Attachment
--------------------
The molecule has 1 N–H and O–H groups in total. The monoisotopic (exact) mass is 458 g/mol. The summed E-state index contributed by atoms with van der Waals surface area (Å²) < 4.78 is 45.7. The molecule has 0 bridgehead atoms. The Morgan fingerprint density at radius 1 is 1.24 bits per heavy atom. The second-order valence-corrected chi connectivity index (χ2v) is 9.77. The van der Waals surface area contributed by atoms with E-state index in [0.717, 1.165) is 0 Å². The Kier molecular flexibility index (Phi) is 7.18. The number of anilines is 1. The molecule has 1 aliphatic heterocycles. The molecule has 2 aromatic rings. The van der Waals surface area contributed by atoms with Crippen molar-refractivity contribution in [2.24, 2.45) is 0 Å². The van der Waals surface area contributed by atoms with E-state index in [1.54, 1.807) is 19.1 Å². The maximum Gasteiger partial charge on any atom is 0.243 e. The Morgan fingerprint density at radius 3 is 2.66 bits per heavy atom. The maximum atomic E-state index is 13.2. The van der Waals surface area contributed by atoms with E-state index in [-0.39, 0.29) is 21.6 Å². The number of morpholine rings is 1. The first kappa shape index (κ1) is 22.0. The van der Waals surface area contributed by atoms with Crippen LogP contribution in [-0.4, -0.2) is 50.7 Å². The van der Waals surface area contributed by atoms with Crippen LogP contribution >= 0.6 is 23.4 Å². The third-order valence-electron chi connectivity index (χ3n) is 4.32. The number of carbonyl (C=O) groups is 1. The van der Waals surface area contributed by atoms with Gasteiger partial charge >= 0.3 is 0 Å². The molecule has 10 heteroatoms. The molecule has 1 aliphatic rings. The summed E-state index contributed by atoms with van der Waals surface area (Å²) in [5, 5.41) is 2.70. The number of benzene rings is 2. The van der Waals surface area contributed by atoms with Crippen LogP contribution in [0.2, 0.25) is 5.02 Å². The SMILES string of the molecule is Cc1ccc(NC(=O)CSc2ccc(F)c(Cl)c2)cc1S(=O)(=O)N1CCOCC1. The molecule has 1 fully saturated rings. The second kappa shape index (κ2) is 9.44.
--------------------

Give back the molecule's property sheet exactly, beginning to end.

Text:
The molecule has 1 N–H and O–H groups in total. The monoisotopic (exact) mass is 458 g/mol. The summed E-state index contributed by atoms with van der Waals surface area (Å²) < 4.78 is 45.7. The molecule has 0 bridgehead atoms. The Morgan fingerprint density at radius 1 is 1.24 bits per heavy atom. The second-order valence-corrected chi connectivity index (χ2v) is 9.77. The van der Waals surface area contributed by atoms with E-state index in [0.717, 1.165) is 0 Å². The Kier molecular flexibility index (Phi) is 7.18. The number of anilines is 1. The molecule has 1 aliphatic heterocycles. The molecule has 2 aromatic rings. The van der Waals surface area contributed by atoms with Crippen molar-refractivity contribution in [2.24, 2.45) is 0 Å². The van der Waals surface area contributed by atoms with E-state index in [1.54, 1.807) is 19.1 Å². The maximum Gasteiger partial charge on any atom is 0.243 e. The Morgan fingerprint density at radius 3 is 2.66 bits per heavy atom. The maximum atomic E-state index is 13.2. The van der Waals surface area contributed by atoms with E-state index in [-0.39, 0.29) is 21.6 Å². The number of morpholine rings is 1. The first kappa shape index (κ1) is 22.0. The van der Waals surface area contributed by atoms with Crippen LogP contribution in [-0.4, -0.2) is 50.7 Å². The van der Waals surface area contributed by atoms with Crippen LogP contribution >= 0.6 is 23.4 Å². The third-order valence-electron chi connectivity index (χ3n) is 4.32. The number of carbonyl (C=O) groups is 1. The van der Waals surface area contributed by atoms with Gasteiger partial charge >= 0.3 is 0 Å². The molecule has 10 heteroatoms. The molecule has 1 aliphatic rings. The summed E-state index contributed by atoms with van der Waals surface area (Å²) in [5, 5.41) is 2.70. The number of benzene rings is 2. The van der Waals surface area contributed by atoms with Crippen LogP contribution in [0.2, 0.25) is 5.02 Å². The SMILES string of the molecule is Cc1ccc(NC(=O)CSc2ccc(F)c(Cl)c2)cc1S(=O)(=O)N1CCOCC1. The molecule has 1 fully saturated rings. The second kappa shape index (κ2) is 9.44.